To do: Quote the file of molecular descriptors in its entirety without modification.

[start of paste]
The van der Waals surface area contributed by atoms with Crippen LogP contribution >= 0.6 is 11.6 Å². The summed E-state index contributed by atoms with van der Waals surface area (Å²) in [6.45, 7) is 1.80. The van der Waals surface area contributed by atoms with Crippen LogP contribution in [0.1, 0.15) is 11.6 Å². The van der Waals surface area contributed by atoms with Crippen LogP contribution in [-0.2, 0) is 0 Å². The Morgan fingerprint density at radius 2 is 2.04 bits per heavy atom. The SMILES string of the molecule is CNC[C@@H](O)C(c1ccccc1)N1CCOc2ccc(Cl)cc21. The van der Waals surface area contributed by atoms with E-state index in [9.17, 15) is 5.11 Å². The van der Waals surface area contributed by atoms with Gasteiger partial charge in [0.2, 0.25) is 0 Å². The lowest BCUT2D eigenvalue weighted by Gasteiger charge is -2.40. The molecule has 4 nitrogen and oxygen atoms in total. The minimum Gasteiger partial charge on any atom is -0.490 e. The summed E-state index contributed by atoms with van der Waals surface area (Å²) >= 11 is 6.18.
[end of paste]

The van der Waals surface area contributed by atoms with Crippen LogP contribution >= 0.6 is 11.6 Å². The summed E-state index contributed by atoms with van der Waals surface area (Å²) in [6.45, 7) is 1.80. The van der Waals surface area contributed by atoms with Crippen LogP contribution in [0.1, 0.15) is 11.6 Å². The van der Waals surface area contributed by atoms with Crippen LogP contribution in [-0.2, 0) is 0 Å². The Morgan fingerprint density at radius 2 is 2.04 bits per heavy atom. The SMILES string of the molecule is CNC[C@@H](O)C(c1ccccc1)N1CCOc2ccc(Cl)cc21. The van der Waals surface area contributed by atoms with E-state index in [9.17, 15) is 5.11 Å². The van der Waals surface area contributed by atoms with Gasteiger partial charge in [0.2, 0.25) is 0 Å². The lowest BCUT2D eigenvalue weighted by Gasteiger charge is -2.40. The molecule has 4 nitrogen and oxygen atoms in total. The minimum Gasteiger partial charge on any atom is -0.490 e. The summed E-state index contributed by atoms with van der Waals surface area (Å²) >= 11 is 6.18.